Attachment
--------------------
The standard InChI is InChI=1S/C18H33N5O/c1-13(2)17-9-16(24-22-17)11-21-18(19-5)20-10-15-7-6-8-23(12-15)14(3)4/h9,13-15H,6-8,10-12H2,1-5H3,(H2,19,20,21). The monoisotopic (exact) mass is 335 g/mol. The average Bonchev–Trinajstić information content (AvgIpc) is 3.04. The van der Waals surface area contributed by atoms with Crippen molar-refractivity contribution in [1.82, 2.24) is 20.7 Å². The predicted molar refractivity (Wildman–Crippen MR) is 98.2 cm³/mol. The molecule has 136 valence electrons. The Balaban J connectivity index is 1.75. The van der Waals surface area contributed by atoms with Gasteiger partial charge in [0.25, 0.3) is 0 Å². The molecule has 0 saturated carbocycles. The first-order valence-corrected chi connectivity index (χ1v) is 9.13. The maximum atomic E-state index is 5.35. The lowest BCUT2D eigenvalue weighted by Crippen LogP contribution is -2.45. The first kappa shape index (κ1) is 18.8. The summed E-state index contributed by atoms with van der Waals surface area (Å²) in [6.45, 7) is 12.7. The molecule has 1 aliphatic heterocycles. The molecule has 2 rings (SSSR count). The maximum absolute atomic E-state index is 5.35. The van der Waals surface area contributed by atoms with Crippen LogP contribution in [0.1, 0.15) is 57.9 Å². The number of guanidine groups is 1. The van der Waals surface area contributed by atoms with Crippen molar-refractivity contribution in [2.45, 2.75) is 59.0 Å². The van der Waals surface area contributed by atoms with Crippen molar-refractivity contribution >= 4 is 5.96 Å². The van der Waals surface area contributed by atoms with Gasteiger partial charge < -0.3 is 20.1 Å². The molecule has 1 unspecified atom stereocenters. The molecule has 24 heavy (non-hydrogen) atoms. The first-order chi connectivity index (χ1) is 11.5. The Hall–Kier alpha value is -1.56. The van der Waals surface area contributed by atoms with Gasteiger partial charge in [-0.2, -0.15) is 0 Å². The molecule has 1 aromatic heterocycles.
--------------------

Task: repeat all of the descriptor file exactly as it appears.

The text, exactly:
The standard InChI is InChI=1S/C18H33N5O/c1-13(2)17-9-16(24-22-17)11-21-18(19-5)20-10-15-7-6-8-23(12-15)14(3)4/h9,13-15H,6-8,10-12H2,1-5H3,(H2,19,20,21). The monoisotopic (exact) mass is 335 g/mol. The average Bonchev–Trinajstić information content (AvgIpc) is 3.04. The van der Waals surface area contributed by atoms with Crippen molar-refractivity contribution in [1.82, 2.24) is 20.7 Å². The predicted molar refractivity (Wildman–Crippen MR) is 98.2 cm³/mol. The molecule has 136 valence electrons. The Balaban J connectivity index is 1.75. The van der Waals surface area contributed by atoms with Gasteiger partial charge in [0.25, 0.3) is 0 Å². The molecule has 0 saturated carbocycles. The first-order valence-corrected chi connectivity index (χ1v) is 9.13. The maximum atomic E-state index is 5.35. The lowest BCUT2D eigenvalue weighted by Crippen LogP contribution is -2.45. The first kappa shape index (κ1) is 18.8. The summed E-state index contributed by atoms with van der Waals surface area (Å²) in [6.45, 7) is 12.7. The molecule has 1 aliphatic heterocycles. The molecule has 2 rings (SSSR count). The maximum absolute atomic E-state index is 5.35. The van der Waals surface area contributed by atoms with Crippen LogP contribution in [0.1, 0.15) is 57.9 Å². The number of guanidine groups is 1. The van der Waals surface area contributed by atoms with Crippen molar-refractivity contribution in [2.45, 2.75) is 59.0 Å². The van der Waals surface area contributed by atoms with Crippen molar-refractivity contribution >= 4 is 5.96 Å². The van der Waals surface area contributed by atoms with Gasteiger partial charge < -0.3 is 20.1 Å². The molecule has 1 unspecified atom stereocenters. The molecule has 24 heavy (non-hydrogen) atoms. The first-order chi connectivity index (χ1) is 11.5. The Hall–Kier alpha value is -1.56. The van der Waals surface area contributed by atoms with Gasteiger partial charge in [-0.2, -0.15) is 0 Å². The molecule has 1 aromatic heterocycles.